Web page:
# Applied Math Collective

Applied Math Collective was initiated by my advisors and Fernando Guevara Vasquez. The aim is to provide an informal platform where the speaker discusses general-interest "SIAM review"-style applied math papers, led by either faculty or graduate student. We meet Thursdays at 4pm in LCB 222, when the Department Colloquium does not have a speaker. Please contact me if you would like to attend or give a talk so that I can add you to the mailing list.

Past AMC: [Summer 2018] | [Spring 2018] | [Fall 2017] | [Spring 2017] | [Fall 2016]

### ➜ Spring 2017 (organised by Todd Reeb)

**February 16**

Speaker: Todd Reeb

**Title: **Fast Multiple Methods

**Abstract: ** Fast Multipole Methods (FMM) originally referred to numerical methods for the fast evaluation of all $N^2$
pairwise interactions between $N$ objects, e.g. finding the electrostatic potentials and forces on each of $N$ point charges
in the plane, but FMM have grown to encompass evaluation of the matrix-vector product $Ax$ where $A$ is a dense $N\times N$
matrix arising from an integral operator in almost linear time (as opposed to the usual quadratic time). In this talk, we will
describe the classical FMM algorithm due to Greengard and Rokhlin. This talk is based on the following survey by Per-Gunnar
Martinsson
"Fast Multipole Methods".

**February 23**

Speaker: Christel Hohenegger

**Title: **Life at Low Reynolds Number

**Abstract: ** Displacement of solid bodies on small scales in a fluid is dominated by the effects of viscous forces and,
as a result, is subject to strong constraints. Purcell's statement of the scallop theorem delimitates the types of swimmer
designs which are not effective on small scales. We explain how the theorem arises and discuss ways nature goes around the
constraints for locomotion purposes. The discussion is based on the review article
"Life around the scallop theorem" by E. Lauga and on the original paper by Purcell
"Life at low Reynolds number".

**March 2**

Speaker: Chee Han Tan

**Title: **A Simple Model for Cloaking

**Abstract: ** Cloacking is just a jargon for making objects invisible under certain imaging techniques, one example being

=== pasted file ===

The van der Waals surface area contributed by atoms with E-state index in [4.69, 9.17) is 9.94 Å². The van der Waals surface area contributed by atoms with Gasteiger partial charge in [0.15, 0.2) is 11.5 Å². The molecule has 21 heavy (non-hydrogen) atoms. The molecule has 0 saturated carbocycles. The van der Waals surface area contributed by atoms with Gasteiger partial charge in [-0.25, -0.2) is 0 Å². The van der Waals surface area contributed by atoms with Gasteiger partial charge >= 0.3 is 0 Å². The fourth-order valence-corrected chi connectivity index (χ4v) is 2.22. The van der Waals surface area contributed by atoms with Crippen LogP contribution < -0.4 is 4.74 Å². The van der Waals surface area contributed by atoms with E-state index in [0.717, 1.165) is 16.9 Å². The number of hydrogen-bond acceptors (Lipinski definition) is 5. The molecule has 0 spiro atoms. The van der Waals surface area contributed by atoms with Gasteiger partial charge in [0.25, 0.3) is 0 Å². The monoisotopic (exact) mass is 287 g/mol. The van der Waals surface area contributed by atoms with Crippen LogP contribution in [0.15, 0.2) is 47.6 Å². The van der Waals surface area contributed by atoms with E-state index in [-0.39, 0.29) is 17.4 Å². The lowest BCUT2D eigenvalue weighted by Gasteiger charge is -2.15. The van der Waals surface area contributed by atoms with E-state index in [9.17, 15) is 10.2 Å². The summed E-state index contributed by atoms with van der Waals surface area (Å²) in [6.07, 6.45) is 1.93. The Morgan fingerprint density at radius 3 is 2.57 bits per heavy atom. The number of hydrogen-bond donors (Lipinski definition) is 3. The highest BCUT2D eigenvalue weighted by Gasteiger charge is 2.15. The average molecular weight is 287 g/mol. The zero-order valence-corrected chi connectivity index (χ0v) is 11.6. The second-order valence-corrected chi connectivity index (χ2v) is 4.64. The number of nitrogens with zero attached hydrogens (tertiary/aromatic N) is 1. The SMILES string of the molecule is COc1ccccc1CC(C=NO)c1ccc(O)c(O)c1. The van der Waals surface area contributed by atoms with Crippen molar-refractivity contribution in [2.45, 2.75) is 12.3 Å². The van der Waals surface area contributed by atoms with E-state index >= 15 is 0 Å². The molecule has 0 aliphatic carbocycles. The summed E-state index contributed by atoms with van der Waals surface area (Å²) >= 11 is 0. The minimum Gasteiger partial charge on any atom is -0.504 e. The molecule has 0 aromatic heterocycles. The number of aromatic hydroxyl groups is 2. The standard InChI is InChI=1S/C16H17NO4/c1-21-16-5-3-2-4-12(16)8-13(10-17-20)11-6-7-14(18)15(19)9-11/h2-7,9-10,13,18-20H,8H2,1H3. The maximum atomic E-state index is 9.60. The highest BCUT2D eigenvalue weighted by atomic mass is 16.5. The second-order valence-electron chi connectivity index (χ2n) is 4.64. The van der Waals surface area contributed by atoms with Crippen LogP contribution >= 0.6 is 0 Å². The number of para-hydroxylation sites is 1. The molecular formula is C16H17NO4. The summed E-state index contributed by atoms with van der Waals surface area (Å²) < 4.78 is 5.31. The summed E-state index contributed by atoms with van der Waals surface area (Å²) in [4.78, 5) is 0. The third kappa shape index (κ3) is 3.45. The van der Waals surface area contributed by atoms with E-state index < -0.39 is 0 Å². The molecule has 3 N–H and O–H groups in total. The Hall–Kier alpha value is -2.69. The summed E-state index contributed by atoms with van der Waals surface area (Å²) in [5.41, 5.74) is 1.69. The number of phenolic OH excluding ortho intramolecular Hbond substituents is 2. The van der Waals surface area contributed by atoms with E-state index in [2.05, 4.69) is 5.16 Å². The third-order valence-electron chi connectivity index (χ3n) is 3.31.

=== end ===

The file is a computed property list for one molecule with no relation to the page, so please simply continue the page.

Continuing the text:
electromagnetic imaging known as Electrical Impedance Tomography (EIT). Instead of using Maxwell's equation which is more
realistic in general, we present a simplified model using the Laplace's equation and illustrate the main idea behind cloaking
an object in a unit ball in $R^2$. This talk is based on the SIAM-review article by Kurt Bryan and Tanya Leise:
"Impedance Imaging, Inverse Problems, and Harry Potter's Cloak".

**April 13**

Speaker: Akil Narayan

**Title: **Introduction to the Reduced Basis Method for Parameterized Partial Differential Equations

**Abstract: ** The numerical solution of PDE models can be very expensive when the geometry is complicated, the solution has
fine-scale structure, or when the PDE operator is sensitive to model inputs. Adding to the difficulty is that many realistic
PDEs have tunable model parameters, hence the solution is dependent on these parameters. The end-goal of many simulations is
optimization or averaging the solution over parameter val;ues: this requires onerous computation of the expensive PDE solution
for numerous parameter values. The reduced basis method (RBM) is one of many "model order reduction" strategies that aims to
mitigate the cost of numerical solutions to parameterized PDEs in the many-query context described above. We will briefly
describe the basic mathematical and numerical techniques for RBM algorithms, and will give a high-level discussion of the
advantages and disadvantages of this approach. Reference (presentation slides): B. Stamm,
"Introduction to the certified reduced basis method".

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